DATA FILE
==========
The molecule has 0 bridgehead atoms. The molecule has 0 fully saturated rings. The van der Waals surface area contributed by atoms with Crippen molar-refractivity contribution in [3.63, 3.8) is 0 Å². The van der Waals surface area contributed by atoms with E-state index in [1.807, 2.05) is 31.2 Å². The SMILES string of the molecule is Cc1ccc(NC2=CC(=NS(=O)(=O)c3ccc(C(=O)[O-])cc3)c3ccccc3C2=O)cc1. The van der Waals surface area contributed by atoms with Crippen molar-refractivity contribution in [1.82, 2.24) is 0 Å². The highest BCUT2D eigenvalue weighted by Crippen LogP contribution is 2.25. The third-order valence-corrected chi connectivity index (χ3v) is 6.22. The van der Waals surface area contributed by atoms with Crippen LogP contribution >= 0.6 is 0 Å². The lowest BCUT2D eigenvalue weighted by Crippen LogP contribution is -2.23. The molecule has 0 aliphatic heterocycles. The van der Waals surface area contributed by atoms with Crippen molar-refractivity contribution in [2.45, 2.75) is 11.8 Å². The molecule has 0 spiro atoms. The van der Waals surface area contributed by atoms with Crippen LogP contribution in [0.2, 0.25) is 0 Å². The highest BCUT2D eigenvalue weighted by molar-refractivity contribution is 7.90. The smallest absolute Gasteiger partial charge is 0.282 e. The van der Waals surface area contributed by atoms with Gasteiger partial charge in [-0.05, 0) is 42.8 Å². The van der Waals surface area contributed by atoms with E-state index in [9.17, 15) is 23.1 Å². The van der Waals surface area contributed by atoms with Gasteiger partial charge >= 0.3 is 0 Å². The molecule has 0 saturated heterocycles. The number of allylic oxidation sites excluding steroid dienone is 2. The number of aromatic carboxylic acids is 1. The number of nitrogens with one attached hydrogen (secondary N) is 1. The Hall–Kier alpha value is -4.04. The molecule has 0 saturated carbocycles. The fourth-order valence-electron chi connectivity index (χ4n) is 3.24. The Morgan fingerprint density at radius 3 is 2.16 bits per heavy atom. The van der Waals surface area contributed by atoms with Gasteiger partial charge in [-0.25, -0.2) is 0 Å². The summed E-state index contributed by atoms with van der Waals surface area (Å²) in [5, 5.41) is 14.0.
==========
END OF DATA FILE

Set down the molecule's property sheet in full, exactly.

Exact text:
The molecule has 0 bridgehead atoms. The molecule has 0 fully saturated rings. The van der Waals surface area contributed by atoms with Crippen molar-refractivity contribution in [3.63, 3.8) is 0 Å². The van der Waals surface area contributed by atoms with E-state index in [1.807, 2.05) is 31.2 Å². The SMILES string of the molecule is Cc1ccc(NC2=CC(=NS(=O)(=O)c3ccc(C(=O)[O-])cc3)c3ccccc3C2=O)cc1. The van der Waals surface area contributed by atoms with Crippen molar-refractivity contribution in [1.82, 2.24) is 0 Å². The highest BCUT2D eigenvalue weighted by Crippen LogP contribution is 2.25. The third-order valence-corrected chi connectivity index (χ3v) is 6.22. The van der Waals surface area contributed by atoms with Crippen LogP contribution >= 0.6 is 0 Å². The lowest BCUT2D eigenvalue weighted by Crippen LogP contribution is -2.23. The molecule has 0 aliphatic heterocycles. The van der Waals surface area contributed by atoms with Crippen molar-refractivity contribution in [2.45, 2.75) is 11.8 Å². The molecule has 0 spiro atoms. The van der Waals surface area contributed by atoms with Crippen LogP contribution in [0.2, 0.25) is 0 Å². The highest BCUT2D eigenvalue weighted by molar-refractivity contribution is 7.90. The smallest absolute Gasteiger partial charge is 0.282 e. The van der Waals surface area contributed by atoms with Gasteiger partial charge in [-0.05, 0) is 42.8 Å². The van der Waals surface area contributed by atoms with E-state index in [9.17, 15) is 23.1 Å². The van der Waals surface area contributed by atoms with Gasteiger partial charge >= 0.3 is 0 Å². The molecule has 0 saturated heterocycles. The number of allylic oxidation sites excluding steroid dienone is 2. The number of aromatic carboxylic acids is 1. The number of nitrogens with one attached hydrogen (secondary N) is 1. The Hall–Kier alpha value is -4.04. The molecule has 0 saturated carbocycles. The fourth-order valence-electron chi connectivity index (χ4n) is 3.24. The Morgan fingerprint density at radius 3 is 2.16 bits per heavy atom. The van der Waals surface area contributed by atoms with Gasteiger partial charge in [-0.25, -0.2) is 0 Å². The summed E-state index contributed by atoms with van der Waals surface area (Å²) in [5, 5.41) is 14.0.